Ma from Dalian, China – student of MSc International Agribusiness
Me, I like to be different to the others, and when job hunting I believe it to be an advantage. So I decided to follow the MSc International Agribusiness course. Rare are the courses like this which enable you to acquire multi skills – in technology and business.
I discovered Groupe ESA from a chance encounter with Richard Waldron, one of the lecturers, when I was following the course at CIDEF ‘Centre International D’Ètudes Françaises’, on a nearby campus.
In China I had studied economy and computer science, so knew next to nothing about the rural scene. So Richard found me a couple of pre-entry work placements on local farms where I lent a hand with the daily work and lived ‘en famille’, improved my conversational French, and discovered farming. I fell in love with countryside life, the landscapes, its inhabitants – even if farm work is a bit difficult for a young girl who has never set foot in a field.
Before beginning the MSc course I participated in the fortnight long ‘séquence d’adaptation’ along with other foreigners from all the continents, which was designed to help us integrate successfully our chosen studies. The programme was complete because there was intensive French (at different levels) and a cultural initiation. We practiced oral presentations before our colleagues; there were several professional visits including a wine-grower, and SPACE the well-known farm show of western France. To end there was a class dinner where everyone brought something typical of his/her homeland’s gastronomy – what a souvenir.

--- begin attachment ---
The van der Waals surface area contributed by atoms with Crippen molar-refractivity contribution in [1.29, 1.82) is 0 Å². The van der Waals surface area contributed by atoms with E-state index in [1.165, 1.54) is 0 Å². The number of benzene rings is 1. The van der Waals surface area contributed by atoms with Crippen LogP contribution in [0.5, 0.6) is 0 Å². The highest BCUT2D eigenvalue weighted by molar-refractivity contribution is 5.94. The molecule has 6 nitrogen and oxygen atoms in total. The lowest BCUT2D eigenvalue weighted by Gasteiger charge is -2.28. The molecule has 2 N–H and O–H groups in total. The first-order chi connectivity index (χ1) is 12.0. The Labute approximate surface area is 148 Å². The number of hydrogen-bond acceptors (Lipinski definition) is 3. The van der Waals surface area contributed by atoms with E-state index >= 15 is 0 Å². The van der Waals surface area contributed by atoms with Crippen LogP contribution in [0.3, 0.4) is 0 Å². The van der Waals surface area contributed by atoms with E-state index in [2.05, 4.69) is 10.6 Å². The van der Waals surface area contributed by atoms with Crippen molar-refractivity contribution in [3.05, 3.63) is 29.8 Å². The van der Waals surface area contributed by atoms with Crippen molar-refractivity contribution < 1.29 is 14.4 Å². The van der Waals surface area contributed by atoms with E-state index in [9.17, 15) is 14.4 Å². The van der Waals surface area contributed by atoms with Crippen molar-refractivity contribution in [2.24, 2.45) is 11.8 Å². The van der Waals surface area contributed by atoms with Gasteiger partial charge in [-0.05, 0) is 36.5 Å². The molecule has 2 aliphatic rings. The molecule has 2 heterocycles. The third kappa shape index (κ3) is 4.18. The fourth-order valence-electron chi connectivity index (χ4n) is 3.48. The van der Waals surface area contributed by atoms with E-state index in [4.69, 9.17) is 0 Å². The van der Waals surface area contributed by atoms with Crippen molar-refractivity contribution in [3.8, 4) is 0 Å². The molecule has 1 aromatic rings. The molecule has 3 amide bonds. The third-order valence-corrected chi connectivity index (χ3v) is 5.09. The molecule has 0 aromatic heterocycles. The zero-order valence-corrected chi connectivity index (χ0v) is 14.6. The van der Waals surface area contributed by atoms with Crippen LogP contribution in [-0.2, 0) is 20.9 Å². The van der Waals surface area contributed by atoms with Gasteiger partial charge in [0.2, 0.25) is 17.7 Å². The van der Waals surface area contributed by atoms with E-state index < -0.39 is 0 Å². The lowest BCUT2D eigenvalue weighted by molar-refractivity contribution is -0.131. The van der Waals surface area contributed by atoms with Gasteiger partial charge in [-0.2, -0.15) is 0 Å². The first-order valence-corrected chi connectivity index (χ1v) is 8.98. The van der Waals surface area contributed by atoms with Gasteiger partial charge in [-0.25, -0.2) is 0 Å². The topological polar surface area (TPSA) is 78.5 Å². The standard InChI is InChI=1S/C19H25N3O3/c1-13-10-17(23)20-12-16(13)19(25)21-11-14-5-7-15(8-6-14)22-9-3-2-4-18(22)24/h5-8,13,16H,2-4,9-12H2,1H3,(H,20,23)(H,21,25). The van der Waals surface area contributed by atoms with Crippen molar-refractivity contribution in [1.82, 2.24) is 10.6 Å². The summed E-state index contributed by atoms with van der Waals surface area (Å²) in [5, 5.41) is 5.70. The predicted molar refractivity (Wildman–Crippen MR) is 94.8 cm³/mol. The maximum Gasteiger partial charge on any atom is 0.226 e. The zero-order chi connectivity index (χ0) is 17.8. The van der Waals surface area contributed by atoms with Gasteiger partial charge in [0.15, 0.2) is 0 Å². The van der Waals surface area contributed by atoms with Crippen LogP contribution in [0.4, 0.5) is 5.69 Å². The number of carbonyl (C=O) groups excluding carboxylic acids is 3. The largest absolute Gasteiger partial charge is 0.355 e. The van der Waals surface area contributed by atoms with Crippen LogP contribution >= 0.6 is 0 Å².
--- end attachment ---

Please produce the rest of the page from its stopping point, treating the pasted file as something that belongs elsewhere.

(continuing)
The MSc course began with a 3 month module on analysis and management of international markets for farm and food products, which was followed by students of several different nationalities. The lectures were assured not only by ESA lecturers but also by business owners or managers, and by foreign invited professors. The curriculum included a study-trip to the Netherlands where we visited several great international businesses, and even the port of Rotterdam with its ships loaded with merchandise and its modern and efficient logistical facilities an eye-opener for us young students who are future international managers.
At time of writing I am finishing my end-of-studies project in a liqueur firm at Aix-en-Provence (in the south of France), where I am working on a project to adapt liqueurs to the Chinese market. My french has improved enormously and so has my ability to taste and judge the alcohols which the French drink. I used to be timid, but I have been told that I have changed since coming here.
I will soon be beginning my professional career, but one never stops learning. There are things that can’t be found in books, and thus we ‘mature’.